VOLUME 51 | NUMBER 1 | FEBRUARY 2016
The Association between High-Deductible Health Plan Transition and Contraception and Birth Rates
Keywords: High-deductible; managed care; contraception; childbirth.
Objective: To evaluate the association between employer-mandated enrollment into high-deductible health plans (HDHPs) and contraception and birth rates among reproductive-age women.
Data Sources/Study Setting: Using data from 2002 to 2008, we examined 1,559 women continuously enrolled in a Massachusetts health plan for 1 year before and after an employer-mandated switch from an HMO to a HDHP, compared with 2,793 matched women contemporaneously enrolled in an HMO.
Study Design: We used an individual-level interrupted time series with comparison series design to examine level and trend changes in clinician-provided contraceptives and a differences-in-differences design to assess annual birth rates.
Data Collection/Extraction Methods: Employer, plan, and member characteristics were obtained from enrollment files. Contraception and childbirth information were extracted from pharmacy and medical claims.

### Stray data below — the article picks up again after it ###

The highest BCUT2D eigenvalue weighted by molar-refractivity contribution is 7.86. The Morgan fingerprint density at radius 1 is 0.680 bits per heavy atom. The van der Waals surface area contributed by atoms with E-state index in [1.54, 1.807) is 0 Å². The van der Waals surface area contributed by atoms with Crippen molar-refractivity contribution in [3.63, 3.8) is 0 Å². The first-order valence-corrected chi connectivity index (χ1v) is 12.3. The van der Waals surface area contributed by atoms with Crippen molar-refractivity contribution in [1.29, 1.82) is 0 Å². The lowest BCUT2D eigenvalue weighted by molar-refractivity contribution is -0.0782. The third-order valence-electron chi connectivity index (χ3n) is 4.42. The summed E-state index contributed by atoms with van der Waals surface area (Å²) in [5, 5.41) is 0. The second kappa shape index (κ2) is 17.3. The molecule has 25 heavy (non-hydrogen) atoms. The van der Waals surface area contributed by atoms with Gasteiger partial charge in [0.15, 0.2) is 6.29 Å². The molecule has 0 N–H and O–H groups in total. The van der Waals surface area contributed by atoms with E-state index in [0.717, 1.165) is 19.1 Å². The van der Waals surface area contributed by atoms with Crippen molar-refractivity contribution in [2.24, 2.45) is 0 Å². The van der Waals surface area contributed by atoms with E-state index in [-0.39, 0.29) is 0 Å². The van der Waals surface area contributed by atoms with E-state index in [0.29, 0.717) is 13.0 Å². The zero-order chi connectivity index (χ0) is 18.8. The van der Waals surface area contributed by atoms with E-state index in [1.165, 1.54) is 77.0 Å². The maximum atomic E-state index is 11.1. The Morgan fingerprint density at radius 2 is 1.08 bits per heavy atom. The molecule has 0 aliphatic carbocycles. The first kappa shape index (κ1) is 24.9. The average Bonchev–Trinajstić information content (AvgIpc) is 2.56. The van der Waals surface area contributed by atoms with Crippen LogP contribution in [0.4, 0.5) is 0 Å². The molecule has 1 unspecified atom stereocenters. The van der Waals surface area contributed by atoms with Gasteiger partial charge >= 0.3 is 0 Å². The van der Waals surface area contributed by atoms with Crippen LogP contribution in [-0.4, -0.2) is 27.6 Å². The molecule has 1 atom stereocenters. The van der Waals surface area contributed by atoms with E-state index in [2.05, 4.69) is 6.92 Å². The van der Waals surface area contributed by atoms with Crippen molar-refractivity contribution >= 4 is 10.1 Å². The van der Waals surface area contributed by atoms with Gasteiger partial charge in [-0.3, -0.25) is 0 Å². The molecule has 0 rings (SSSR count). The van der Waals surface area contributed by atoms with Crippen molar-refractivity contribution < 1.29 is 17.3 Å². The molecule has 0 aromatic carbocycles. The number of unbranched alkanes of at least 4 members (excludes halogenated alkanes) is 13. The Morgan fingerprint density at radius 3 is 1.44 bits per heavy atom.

Principal Findings: Monthly contraception rates were 19.0–24.0 percent at baseline. Level and trend changes did not differ between groups (p = .92 andp = .36, respectively). Annual birth rates declined from 57.1/1,000 to 32.7/1,000 among HDHP members and from 61.9/1,000 to 56.2/1,000 among HMO controls, a 40 percent relative reduction in odds of childbirth (odds ratio = 0.60; p = .02).
Conclusions: Women who switched to HDHPs experienced a lower birth rate, which might reflect strategies to avoid childbirth-related out-of-pocket costs under HDHPs.
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